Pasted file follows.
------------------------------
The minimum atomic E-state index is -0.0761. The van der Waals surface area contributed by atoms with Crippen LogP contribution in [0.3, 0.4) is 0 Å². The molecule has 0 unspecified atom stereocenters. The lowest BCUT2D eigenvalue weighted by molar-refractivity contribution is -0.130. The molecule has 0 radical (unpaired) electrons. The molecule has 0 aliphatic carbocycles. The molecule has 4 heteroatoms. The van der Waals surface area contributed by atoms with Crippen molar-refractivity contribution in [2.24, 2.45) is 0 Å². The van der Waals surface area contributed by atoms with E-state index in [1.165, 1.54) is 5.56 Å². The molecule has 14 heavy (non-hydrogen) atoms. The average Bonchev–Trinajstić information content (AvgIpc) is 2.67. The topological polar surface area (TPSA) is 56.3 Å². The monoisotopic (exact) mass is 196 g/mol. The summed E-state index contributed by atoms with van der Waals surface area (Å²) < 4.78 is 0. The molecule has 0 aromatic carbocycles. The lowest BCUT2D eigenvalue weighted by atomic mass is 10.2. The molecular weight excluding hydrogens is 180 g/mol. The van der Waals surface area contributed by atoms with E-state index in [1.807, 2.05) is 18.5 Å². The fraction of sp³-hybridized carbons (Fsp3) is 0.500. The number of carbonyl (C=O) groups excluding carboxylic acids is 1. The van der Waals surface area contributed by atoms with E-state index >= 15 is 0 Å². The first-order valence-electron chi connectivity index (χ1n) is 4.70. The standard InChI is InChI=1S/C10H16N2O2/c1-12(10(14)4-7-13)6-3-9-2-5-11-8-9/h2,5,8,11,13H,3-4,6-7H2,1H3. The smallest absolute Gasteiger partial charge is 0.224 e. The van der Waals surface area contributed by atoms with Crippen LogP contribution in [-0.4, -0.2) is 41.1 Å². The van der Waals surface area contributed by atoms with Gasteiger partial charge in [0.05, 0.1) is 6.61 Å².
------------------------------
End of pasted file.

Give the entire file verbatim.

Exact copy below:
The minimum atomic E-state index is -0.0761. The van der Waals surface area contributed by atoms with Crippen LogP contribution in [0.3, 0.4) is 0 Å². The molecule has 0 unspecified atom stereocenters. The lowest BCUT2D eigenvalue weighted by molar-refractivity contribution is -0.130. The molecule has 0 radical (unpaired) electrons. The molecule has 0 aliphatic carbocycles. The molecule has 4 heteroatoms. The van der Waals surface area contributed by atoms with Crippen molar-refractivity contribution in [2.24, 2.45) is 0 Å². The van der Waals surface area contributed by atoms with E-state index in [1.165, 1.54) is 5.56 Å². The molecule has 14 heavy (non-hydrogen) atoms. The average Bonchev–Trinajstić information content (AvgIpc) is 2.67. The topological polar surface area (TPSA) is 56.3 Å². The monoisotopic (exact) mass is 196 g/mol. The summed E-state index contributed by atoms with van der Waals surface area (Å²) < 4.78 is 0. The molecule has 0 aromatic carbocycles. The lowest BCUT2D eigenvalue weighted by atomic mass is 10.2. The molecular weight excluding hydrogens is 180 g/mol. The van der Waals surface area contributed by atoms with E-state index in [1.807, 2.05) is 18.5 Å². The fraction of sp³-hybridized carbons (Fsp3) is 0.500. The number of carbonyl (C=O) groups excluding carboxylic acids is 1. The van der Waals surface area contributed by atoms with E-state index >= 15 is 0 Å². The first-order valence-electron chi connectivity index (χ1n) is 4.70. The standard InChI is InChI=1S/C10H16N2O2/c1-12(10(14)4-7-13)6-3-9-2-5-11-8-9/h2,5,8,11,13H,3-4,6-7H2,1H3. The smallest absolute Gasteiger partial charge is 0.224 e. The van der Waals surface area contributed by atoms with Crippen LogP contribution in [-0.4, -0.2) is 41.1 Å². The van der Waals surface area contributed by atoms with Gasteiger partial charge in [0.05, 0.1) is 6.61 Å².